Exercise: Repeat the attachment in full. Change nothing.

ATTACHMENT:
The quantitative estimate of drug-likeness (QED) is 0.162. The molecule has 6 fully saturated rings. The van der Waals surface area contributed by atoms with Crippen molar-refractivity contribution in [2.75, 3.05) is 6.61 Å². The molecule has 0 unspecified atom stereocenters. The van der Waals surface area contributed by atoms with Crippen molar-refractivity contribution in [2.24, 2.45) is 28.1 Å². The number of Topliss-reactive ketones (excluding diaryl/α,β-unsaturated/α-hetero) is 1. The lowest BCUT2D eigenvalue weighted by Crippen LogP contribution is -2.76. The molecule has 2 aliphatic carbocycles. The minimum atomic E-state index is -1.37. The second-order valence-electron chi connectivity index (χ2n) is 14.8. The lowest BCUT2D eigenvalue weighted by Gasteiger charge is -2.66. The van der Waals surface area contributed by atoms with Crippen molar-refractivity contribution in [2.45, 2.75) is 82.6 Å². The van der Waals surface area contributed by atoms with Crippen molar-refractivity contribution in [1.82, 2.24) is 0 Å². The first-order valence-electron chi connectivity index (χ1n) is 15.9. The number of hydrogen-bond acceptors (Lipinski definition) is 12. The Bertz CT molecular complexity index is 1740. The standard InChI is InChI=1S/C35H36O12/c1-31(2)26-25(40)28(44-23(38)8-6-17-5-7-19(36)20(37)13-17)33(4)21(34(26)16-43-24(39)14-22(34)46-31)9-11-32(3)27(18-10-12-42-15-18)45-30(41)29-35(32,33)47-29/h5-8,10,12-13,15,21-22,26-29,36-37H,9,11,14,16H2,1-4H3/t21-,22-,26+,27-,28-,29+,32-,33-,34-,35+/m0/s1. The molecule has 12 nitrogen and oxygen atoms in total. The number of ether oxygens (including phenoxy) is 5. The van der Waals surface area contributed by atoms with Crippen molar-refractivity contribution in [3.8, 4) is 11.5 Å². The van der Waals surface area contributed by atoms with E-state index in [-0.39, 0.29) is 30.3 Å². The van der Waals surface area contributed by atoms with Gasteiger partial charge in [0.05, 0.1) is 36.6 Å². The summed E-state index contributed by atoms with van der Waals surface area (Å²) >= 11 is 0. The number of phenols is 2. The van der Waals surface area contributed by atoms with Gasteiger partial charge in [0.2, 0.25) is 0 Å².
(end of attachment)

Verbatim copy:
The quantitative estimate of drug-likeness (QED) is 0.162. The molecule has 6 fully saturated rings. The van der Waals surface area contributed by atoms with Crippen molar-refractivity contribution in [2.75, 3.05) is 6.61 Å². The molecule has 0 unspecified atom stereocenters. The van der Waals surface area contributed by atoms with Crippen molar-refractivity contribution in [2.24, 2.45) is 28.1 Å². The number of Topliss-reactive ketones (excluding diaryl/α,β-unsaturated/α-hetero) is 1. The lowest BCUT2D eigenvalue weighted by Crippen LogP contribution is -2.76. The molecule has 2 aliphatic carbocycles. The minimum atomic E-state index is -1.37. The second-order valence-electron chi connectivity index (χ2n) is 14.8. The lowest BCUT2D eigenvalue weighted by Gasteiger charge is -2.66. The van der Waals surface area contributed by atoms with Crippen molar-refractivity contribution in [2.45, 2.75) is 82.6 Å². The van der Waals surface area contributed by atoms with Crippen molar-refractivity contribution in [1.82, 2.24) is 0 Å². The first-order valence-electron chi connectivity index (χ1n) is 15.9. The number of hydrogen-bond acceptors (Lipinski definition) is 12. The Bertz CT molecular complexity index is 1740. The standard InChI is InChI=1S/C35H36O12/c1-31(2)26-25(40)28(44-23(38)8-6-17-5-7-19(36)20(37)13-17)33(4)21(34(26)16-43-24(39)14-22(34)46-31)9-11-32(3)27(18-10-12-42-15-18)45-30(41)29-35(32,33)47-29/h5-8,10,12-13,15,21-22,26-29,36-37H,9,11,14,16H2,1-4H3/t21-,22-,26+,27-,28-,29+,32-,33-,34-,35+/m0/s1. The molecule has 12 nitrogen and oxygen atoms in total. The number of ether oxygens (including phenoxy) is 5. The van der Waals surface area contributed by atoms with Crippen molar-refractivity contribution in [3.8, 4) is 11.5 Å². The van der Waals surface area contributed by atoms with E-state index in [-0.39, 0.29) is 30.3 Å². The van der Waals surface area contributed by atoms with Gasteiger partial charge in [0.05, 0.1) is 36.6 Å². The summed E-state index contributed by atoms with van der Waals surface area (Å²) >= 11 is 0. The number of phenols is 2. The van der Waals surface area contributed by atoms with Gasteiger partial charge in [0.2, 0.25) is 0 Å².